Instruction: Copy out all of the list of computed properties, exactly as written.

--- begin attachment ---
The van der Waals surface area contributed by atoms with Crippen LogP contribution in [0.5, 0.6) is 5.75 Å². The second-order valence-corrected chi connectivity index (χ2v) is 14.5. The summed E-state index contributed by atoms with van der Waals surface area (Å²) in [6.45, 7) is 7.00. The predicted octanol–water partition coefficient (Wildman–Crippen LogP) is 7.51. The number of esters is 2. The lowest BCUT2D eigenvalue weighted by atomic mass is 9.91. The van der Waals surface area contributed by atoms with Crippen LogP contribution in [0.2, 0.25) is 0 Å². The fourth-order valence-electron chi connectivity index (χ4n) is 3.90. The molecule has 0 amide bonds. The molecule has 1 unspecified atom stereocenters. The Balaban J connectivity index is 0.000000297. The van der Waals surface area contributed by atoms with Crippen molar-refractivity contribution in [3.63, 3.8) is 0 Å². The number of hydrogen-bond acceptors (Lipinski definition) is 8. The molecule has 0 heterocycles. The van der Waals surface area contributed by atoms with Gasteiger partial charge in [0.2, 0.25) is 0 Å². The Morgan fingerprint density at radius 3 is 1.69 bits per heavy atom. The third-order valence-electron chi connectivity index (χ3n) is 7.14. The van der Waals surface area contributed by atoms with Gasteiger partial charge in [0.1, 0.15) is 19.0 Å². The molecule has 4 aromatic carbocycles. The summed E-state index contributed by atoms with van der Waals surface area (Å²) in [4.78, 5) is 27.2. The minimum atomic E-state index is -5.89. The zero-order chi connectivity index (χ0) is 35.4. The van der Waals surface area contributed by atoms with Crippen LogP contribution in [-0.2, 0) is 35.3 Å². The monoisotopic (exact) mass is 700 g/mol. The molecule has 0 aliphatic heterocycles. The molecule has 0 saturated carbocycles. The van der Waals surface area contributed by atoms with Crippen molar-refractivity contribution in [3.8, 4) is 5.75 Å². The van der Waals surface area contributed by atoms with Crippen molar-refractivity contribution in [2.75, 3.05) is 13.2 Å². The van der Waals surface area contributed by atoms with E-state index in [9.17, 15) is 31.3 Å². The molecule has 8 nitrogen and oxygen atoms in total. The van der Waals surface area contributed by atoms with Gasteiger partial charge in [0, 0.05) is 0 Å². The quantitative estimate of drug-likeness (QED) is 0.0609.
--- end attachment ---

The van der Waals surface area contributed by atoms with Crippen LogP contribution in [0.5, 0.6) is 5.75 Å². The second-order valence-corrected chi connectivity index (χ2v) is 14.5. The summed E-state index contributed by atoms with van der Waals surface area (Å²) in [6.45, 7) is 7.00. The predicted octanol–water partition coefficient (Wildman–Crippen LogP) is 7.51. The number of esters is 2. The lowest BCUT2D eigenvalue weighted by atomic mass is 9.91. The van der Waals surface area contributed by atoms with Crippen LogP contribution in [0.2, 0.25) is 0 Å². The fourth-order valence-electron chi connectivity index (χ4n) is 3.90. The molecule has 0 amide bonds. The molecule has 1 unspecified atom stereocenters. The Balaban J connectivity index is 0.000000297. The van der Waals surface area contributed by atoms with Crippen molar-refractivity contribution in [3.63, 3.8) is 0 Å². The number of hydrogen-bond acceptors (Lipinski definition) is 8. The molecule has 0 heterocycles. The van der Waals surface area contributed by atoms with Gasteiger partial charge in [0.2, 0.25) is 0 Å². The Morgan fingerprint density at radius 3 is 1.69 bits per heavy atom. The third-order valence-electron chi connectivity index (χ3n) is 7.14. The van der Waals surface area contributed by atoms with Gasteiger partial charge in [0.1, 0.15) is 19.0 Å². The molecule has 4 aromatic carbocycles. The summed E-state index contributed by atoms with van der Waals surface area (Å²) in [4.78, 5) is 27.2. The minimum atomic E-state index is -5.89. The zero-order chi connectivity index (χ0) is 35.4. The van der Waals surface area contributed by atoms with Crippen LogP contribution in [-0.2, 0) is 35.3 Å². The monoisotopic (exact) mass is 700 g/mol. The molecule has 0 aliphatic heterocycles. The molecule has 0 saturated carbocycles. The van der Waals surface area contributed by atoms with Crippen molar-refractivity contribution in [3.8, 4) is 5.75 Å². The van der Waals surface area contributed by atoms with Crippen molar-refractivity contribution in [2.75, 3.05) is 13.2 Å². The van der Waals surface area contributed by atoms with E-state index in [9.17, 15) is 31.3 Å². The molecule has 8 nitrogen and oxygen atoms in total. The van der Waals surface area contributed by atoms with Gasteiger partial charge in [0, 0.05) is 0 Å². The quantitative estimate of drug-likeness (QED) is 0.0609.